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Mexico City metro accident partly due to lack of maintenance, third audit finds

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© Reuters. FILE PHOTO: Soldiers stand as rescuers work at a site where an overpass for a metro partially collapsed with train cars on it at Olivos station in Mexico City, Mexico, May 4, 2021. REUTERS/Luis Cortes/File Photo

By Dave Graham and Diego Oré

MEXICO CITY (Reuters) – An auditor’s third report on a deadly Mexico City metro accident last year for the first time identified maintenance shortcomings as one of four causes of the collapse of the rail overpass, according to an unpublished version of the study seen by Reuters.

A Mexico City official familiar with the document confirmed the authenticity of the report by Norwegian firm DNV, which was produced at the behest of the city’s government to determine the cause of the crash that killed 26 people.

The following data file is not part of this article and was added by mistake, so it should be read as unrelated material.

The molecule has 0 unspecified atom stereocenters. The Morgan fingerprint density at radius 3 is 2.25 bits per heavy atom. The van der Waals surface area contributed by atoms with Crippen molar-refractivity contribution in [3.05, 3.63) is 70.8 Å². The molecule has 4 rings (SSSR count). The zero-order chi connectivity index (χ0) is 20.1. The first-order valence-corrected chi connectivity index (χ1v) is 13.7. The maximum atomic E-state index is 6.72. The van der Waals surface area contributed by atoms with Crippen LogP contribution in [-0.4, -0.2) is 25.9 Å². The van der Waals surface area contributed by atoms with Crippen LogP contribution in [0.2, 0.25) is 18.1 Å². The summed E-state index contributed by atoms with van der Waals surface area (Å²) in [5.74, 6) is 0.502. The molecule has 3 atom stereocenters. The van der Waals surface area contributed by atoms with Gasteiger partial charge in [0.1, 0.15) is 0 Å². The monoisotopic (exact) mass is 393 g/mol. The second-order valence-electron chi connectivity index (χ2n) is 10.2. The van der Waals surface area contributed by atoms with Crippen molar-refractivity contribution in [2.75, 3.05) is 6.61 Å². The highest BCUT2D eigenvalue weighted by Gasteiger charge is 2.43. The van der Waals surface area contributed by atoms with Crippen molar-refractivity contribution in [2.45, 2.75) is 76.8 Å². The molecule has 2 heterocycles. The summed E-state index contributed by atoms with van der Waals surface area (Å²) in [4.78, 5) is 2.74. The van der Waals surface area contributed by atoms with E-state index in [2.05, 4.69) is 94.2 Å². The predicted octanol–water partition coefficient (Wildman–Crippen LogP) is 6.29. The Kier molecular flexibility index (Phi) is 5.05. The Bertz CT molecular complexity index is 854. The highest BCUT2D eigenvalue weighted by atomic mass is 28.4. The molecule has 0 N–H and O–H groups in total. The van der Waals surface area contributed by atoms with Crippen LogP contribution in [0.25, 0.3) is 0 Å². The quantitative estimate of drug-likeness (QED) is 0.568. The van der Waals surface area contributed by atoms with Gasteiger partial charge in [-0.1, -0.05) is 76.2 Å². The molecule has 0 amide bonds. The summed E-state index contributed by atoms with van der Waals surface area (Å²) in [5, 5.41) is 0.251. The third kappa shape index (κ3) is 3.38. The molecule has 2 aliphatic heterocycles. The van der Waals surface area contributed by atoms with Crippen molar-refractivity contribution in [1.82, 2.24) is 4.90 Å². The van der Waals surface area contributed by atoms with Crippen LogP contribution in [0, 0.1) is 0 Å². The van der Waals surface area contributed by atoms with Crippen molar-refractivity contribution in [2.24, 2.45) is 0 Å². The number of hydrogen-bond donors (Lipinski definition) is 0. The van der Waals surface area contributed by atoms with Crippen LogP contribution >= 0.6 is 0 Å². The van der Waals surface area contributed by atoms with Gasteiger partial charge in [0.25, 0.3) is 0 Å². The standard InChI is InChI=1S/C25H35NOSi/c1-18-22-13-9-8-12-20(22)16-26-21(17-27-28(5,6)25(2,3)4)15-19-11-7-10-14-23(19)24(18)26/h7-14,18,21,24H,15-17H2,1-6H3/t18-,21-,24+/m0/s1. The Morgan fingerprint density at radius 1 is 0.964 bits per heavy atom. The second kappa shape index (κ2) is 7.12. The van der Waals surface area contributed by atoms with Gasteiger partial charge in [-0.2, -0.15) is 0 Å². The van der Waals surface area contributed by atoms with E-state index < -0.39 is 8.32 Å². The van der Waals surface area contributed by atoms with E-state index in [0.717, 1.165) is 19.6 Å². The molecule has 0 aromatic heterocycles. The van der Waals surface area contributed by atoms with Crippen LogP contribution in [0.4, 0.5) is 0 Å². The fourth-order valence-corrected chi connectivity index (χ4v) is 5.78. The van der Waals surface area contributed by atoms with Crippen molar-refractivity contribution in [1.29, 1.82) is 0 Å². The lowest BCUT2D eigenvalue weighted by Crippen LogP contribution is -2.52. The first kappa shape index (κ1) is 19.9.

It was meant to be the last of the auditor’s three reports since the May 3, 2021, crash on the Line 12 metro service, and it was the first one to cite maintenance as a main cause, according to a Reuters review of the studies published by the city.

Spanish newspaper El Pais published details of the report on Monday. Reuters was unable to establish who leaked the report and for what reason.

The report identifies what it calls four “barriers” which, had they been in place, would have prevented the overpass collapse. Three related to the design, construction and process of supervising the works.

The last point addressed maintenance. In its findings, DNV said it had received “no evidence” that the required inspections on the metro line were performed.